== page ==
Voice of the O/O: Getting Started as An Owner/Operator
When I started trucking in 1974, the standards of training were fairly informal – introduce the student to the complexity of the machinery, and demonstrate some basic defensive driving skills and rules of the road.
Our class drove up and down the airstrip at the Boundary Bay Airport south of Vancouver, learning to shift a five-and-four, back up, distribute a load (on the trailer… not the roadway), understand braking distances and get in and out of tight spots. There were only the briefest of references made to log books, border crossing procedures or trucking “protocols.” What little else that I learned during that time was through contact with the other students, many of whom had family in the business or came from rural backgrounds.
After that three-week course, it took me 12 years as a company driver before I decided to finally buy a tractor and become an owner/operator. I thought that I’d heard all the horror stories by then. But still…there had to be something to it.
Over the years, I’ve made a lot of the classic mistakes, many of which I would probably have been able to avoid if I’d had a better grounding in the business fundamentals. It’s a small comfort to have discovered since then that most owner/operators also learned several of these lessons the hard way.
As readers of this column will know, in many of my articles I have expressed reservations about being an owner/operator in today’s hyper-competitive environment. I’ve suggested that being an O/O is a fool’s game unless you have taken the time to really research the risks and benefits.
Truck ownership can be a bottomless money pit, which only becomes apparent after someone has committed himself beyond the point of an easy exit strategy.
However, I have no doubt that, with the right set of circumstances, a determined individual can not only make it work but also do very well financially.
So for those who’ve been looking for an encouraging sign of what a proper introduction to being an owner/operator might be, they can start by considering the combined efforts of TST Truckload Express, KRTS Transportation Specialists and Arrow Truck Sales. These three have joined forces to put together a programme that takes a well-motivated, entry level person and provides the pathway for that individual to eventually become a working owner/operator. Despite the enormous challenges involved in the initial training, the interview for contracting with the carrier and the selection of the tractor, for the new student who remains focused on the goal, this avenue could provide an answer to one of trucking’s biggest problems – the shortage of qualified owner/operators.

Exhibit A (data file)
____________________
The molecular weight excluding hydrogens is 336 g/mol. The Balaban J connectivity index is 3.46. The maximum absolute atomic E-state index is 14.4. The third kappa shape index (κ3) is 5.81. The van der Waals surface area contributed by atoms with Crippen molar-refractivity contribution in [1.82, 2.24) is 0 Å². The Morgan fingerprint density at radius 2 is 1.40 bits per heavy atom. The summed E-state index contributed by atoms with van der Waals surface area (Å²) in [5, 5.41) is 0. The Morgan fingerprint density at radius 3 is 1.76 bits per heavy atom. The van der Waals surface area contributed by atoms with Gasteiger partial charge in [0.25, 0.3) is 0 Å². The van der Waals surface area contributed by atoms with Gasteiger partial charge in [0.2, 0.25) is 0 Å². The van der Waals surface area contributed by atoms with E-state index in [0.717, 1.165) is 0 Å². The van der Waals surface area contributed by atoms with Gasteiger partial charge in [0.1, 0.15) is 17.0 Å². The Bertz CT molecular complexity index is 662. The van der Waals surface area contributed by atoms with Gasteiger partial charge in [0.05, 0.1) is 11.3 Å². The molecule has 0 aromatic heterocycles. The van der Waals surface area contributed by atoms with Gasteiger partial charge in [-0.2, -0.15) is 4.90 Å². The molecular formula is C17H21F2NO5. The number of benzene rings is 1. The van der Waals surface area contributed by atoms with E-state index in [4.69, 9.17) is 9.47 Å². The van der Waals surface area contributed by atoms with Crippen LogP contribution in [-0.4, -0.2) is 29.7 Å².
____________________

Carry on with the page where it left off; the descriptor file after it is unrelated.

The success of this programme depends on how much trust each participant is willing to invest. The carrier must have an enormous amount of confidence in the new owner/operator’s capabilities.
And it will require even more faith by the dependent contractor to surrender a lot of control. He’s on a steep enough learning curve already without harnessing himself to a considerable financial and contractual responsibility.
The process begins at the training level. KRTS Transportation Specialists, an industry leader in driver training and certification, will identify the uniquely qualified students who have expressed an interest in direct subcontracting. From there, TST Truckload Express will conduct further interviews to determine the applicant’s suitability. Only after those initial contacts are completed does the equipment search with Arrow Truck Sales begin.
From the new owner/operator’s perspective another crucial element is the coach or mentor, the trained professional who will be his daily lifeline. For the patient and understanding coach there’s no such thing as a stupid question. No hesitation is considered incompetence and no solution is ever obvious. Even after the student is driving solo, the coach is still available for the first year.
For all the details, contact Stan Morris at TST Truckload Express in Mississauga.
As for myself, I’m neither endorsing nor damning this initiative. Before I could do either I would need to know what kinds of lifestyle adjustments have been made unmistakably clear to the student.
They may have all the ingredients in place as far as attitude, driving skill, initial financial investment, family support and so on, but do they really know what the daily life is going to be like?
Long hours, last minute changes of plan, constantly being “a little bit late” and “a little bit lost,” mechanical breakdown analysis and resolution, healthy eating and exercise, disturbed sleep patterns regardless of the HOS rules, potential marital disruption, children deprived of one of their parents on a regular basis…the list goes on.
As I said last month, trucking is a whole lifestyle, not just an alternative career path.
– A long time O/O, Mike Smith is a member of OBAC’s board of directors. He can be reached at email@example.com
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